Parse flag arguments for your Go program with the flag package

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I recently started building up a lot of small little go packages that will lead up to a more comprehensive automated video editing tool I want to build.

While creating these small packages, I wanted to create a simple cli program to interact with each and do it more properly than I had with the shell scripts.

I wanted to start by handling arguments in a more proper way, namely, parsing flags passed to the program.

Turns out, go already has a pretty nice package in the standard library for this called flag.

Setup Valid Flags

So, how do we go about declaring what flags we want to accept? Well there are two main approaches you can use.

myStrFlag := flag.String("mystr", "", "This is my string flag")

This approach declare a flag called “mystr” and when your arguments are parsed, will return a pointer to the value the function returned. The second argument is the default value if no value is given for that flag. The final argument is the message displayed when the usage info for the flags is shown. (more on that later)

There is a similar way to achieve this:

var myStrFlag string
flag.StringVar(&myStrFlag, "mystr", "", "This is my string")

This is almost identical to the first way, except instead of the function returning a pointer, we give it a pointer to an existing variable and the value is stored in that variable using the pointer. I prefer this approach myself.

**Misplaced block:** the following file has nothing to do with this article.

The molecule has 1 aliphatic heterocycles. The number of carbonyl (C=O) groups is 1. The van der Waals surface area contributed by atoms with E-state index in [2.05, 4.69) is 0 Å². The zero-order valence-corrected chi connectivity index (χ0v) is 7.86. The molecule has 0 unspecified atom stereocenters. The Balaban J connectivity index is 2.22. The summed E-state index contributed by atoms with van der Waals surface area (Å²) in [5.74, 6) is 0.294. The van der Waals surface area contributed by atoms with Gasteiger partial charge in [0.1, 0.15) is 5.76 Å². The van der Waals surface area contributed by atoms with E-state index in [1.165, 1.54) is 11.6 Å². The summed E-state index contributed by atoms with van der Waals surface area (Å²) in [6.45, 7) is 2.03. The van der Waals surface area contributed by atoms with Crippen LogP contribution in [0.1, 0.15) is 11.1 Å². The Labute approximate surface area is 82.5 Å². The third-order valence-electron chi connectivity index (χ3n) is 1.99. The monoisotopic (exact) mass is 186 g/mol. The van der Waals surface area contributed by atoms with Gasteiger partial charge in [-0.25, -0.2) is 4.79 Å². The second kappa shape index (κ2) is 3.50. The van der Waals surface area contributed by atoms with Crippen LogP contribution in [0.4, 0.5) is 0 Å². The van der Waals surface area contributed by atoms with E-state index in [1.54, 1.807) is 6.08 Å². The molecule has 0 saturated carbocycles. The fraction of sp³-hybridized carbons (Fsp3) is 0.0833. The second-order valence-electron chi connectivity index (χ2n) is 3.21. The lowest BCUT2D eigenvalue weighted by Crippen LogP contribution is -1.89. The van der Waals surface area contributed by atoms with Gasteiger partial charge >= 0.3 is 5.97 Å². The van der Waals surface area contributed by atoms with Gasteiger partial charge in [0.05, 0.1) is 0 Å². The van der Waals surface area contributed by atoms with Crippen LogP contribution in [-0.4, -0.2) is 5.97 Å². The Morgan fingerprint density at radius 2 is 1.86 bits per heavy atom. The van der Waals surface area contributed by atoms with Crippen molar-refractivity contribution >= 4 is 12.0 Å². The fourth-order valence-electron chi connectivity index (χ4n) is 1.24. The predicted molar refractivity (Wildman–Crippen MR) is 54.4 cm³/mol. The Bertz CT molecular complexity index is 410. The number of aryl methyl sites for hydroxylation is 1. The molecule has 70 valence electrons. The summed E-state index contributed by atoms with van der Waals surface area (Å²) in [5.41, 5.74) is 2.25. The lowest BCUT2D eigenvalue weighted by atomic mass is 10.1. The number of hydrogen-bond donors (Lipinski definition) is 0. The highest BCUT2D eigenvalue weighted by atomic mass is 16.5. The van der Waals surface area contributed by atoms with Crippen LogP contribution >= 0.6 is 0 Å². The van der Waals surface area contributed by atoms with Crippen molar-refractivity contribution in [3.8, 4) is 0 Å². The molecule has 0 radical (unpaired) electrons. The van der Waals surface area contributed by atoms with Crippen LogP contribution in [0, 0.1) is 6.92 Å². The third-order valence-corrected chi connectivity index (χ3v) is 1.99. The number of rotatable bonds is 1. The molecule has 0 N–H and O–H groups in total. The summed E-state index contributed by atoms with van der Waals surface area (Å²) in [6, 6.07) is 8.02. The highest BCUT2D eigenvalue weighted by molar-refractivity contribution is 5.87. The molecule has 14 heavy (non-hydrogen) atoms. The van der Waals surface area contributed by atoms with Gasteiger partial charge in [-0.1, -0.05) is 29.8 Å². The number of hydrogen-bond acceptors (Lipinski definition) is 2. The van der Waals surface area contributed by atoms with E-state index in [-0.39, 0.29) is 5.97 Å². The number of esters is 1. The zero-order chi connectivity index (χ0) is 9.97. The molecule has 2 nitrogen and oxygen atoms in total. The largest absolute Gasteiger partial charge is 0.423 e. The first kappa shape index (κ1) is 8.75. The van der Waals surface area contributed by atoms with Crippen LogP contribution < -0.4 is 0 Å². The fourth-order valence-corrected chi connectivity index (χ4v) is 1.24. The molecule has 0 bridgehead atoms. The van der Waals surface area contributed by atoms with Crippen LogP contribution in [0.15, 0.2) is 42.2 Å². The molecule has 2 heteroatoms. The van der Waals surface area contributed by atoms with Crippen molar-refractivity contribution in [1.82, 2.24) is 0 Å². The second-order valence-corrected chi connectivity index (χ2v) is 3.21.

Flag Argument Formats

Using the previous example, if we declare a valid flag called “mystr”, the flag can be passed in several formats that are valid.

If the flag is a boolean flag, these are the valid formats:

You'll notice with boolean flags we can't do the -flag value syntax. I already lost about an hour one day not realizing this when the rest of the flags weren't being parsed. Turns out I was accidentally trying to use boolean flag like any other flag and passing the value with a space, which causes the flag parsing to stop.

Flag Usage

One of the great advantages of the flag package is it makes it super easy to print the usage info of your flags!

By default, if you want to display the usage information, all you have to do is do:

flag.PrintDefaults()

This will print out each flag you've defined, along with that help message you pass in as the last argument to each flag definition.

Now, if you want to change what gets printed when printing the usage, you can override it easily.

flag.Usage = func() {
  fmt.Println("This is my new help message")
  fmt.Println("This will get displayed instead of the default messages")
}

Parsing Arguments

So we've declared what our flags our and setup our usage message, how do we actually parse the program arguments into our variables? Thankfully, with one function call:

flag.Parse()

That is it, that is all you had to do and tada, you got values stored in your variables!

Now, you noticed the flags are actually typed as well (StringVar, Intvar, etc), while parsing the arguments, if someone gave a file path for a integer variable, the program will automatically display an error message, print the default usage and exit! That is a lot of functionality right out of the box for basically free.

Summary

You should now be able to:

If you have any further questions about what you can do with the flag package, just check the docs.

Thank you for your time!

#golang #go